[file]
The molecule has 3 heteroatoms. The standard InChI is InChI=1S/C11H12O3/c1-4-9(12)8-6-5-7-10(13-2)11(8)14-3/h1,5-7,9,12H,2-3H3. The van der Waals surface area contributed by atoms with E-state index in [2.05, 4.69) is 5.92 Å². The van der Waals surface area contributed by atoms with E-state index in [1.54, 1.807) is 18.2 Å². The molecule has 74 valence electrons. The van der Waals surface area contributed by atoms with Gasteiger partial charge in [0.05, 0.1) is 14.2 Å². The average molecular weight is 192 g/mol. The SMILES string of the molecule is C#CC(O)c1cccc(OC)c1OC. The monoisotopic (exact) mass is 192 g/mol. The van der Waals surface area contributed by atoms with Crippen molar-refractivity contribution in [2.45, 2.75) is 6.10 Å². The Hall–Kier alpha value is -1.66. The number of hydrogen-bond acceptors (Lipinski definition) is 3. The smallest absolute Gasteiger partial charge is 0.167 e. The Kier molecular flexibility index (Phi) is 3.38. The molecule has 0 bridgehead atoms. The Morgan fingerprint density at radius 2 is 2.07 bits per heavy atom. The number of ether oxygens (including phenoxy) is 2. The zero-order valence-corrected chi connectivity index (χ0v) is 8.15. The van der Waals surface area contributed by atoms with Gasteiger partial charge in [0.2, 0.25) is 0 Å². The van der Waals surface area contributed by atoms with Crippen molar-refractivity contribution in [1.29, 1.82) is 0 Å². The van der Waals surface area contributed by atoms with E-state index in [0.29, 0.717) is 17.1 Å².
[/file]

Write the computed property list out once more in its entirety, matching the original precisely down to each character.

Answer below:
The molecule has 3 heteroatoms. The standard InChI is InChI=1S/C11H12O3/c1-4-9(12)8-6-5-7-10(13-2)11(8)14-3/h1,5-7,9,12H,2-3H3. The van der Waals surface area contributed by atoms with E-state index in [2.05, 4.69) is 5.92 Å². The van der Waals surface area contributed by atoms with E-state index in [1.54, 1.807) is 18.2 Å². The molecule has 74 valence electrons. The van der Waals surface area contributed by atoms with Gasteiger partial charge in [0.05, 0.1) is 14.2 Å². The average molecular weight is 192 g/mol. The SMILES string of the molecule is C#CC(O)c1cccc(OC)c1OC. The monoisotopic (exact) mass is 192 g/mol. The van der Waals surface area contributed by atoms with Crippen molar-refractivity contribution in [2.45, 2.75) is 6.10 Å². The Hall–Kier alpha value is -1.66. The number of hydrogen-bond acceptors (Lipinski definition) is 3. The smallest absolute Gasteiger partial charge is 0.167 e. The Kier molecular flexibility index (Phi) is 3.38. The molecule has 0 bridgehead atoms. The Morgan fingerprint density at radius 2 is 2.07 bits per heavy atom. The number of ether oxygens (including phenoxy) is 2. The zero-order valence-corrected chi connectivity index (χ0v) is 8.15. The van der Waals surface area contributed by atoms with Gasteiger partial charge in [0.2, 0.25) is 0 Å². The van der Waals surface area contributed by atoms with Crippen molar-refractivity contribution in [1.29, 1.82) is 0 Å². The van der Waals surface area contributed by atoms with E-state index in [0.29, 0.717) is 17.1 Å².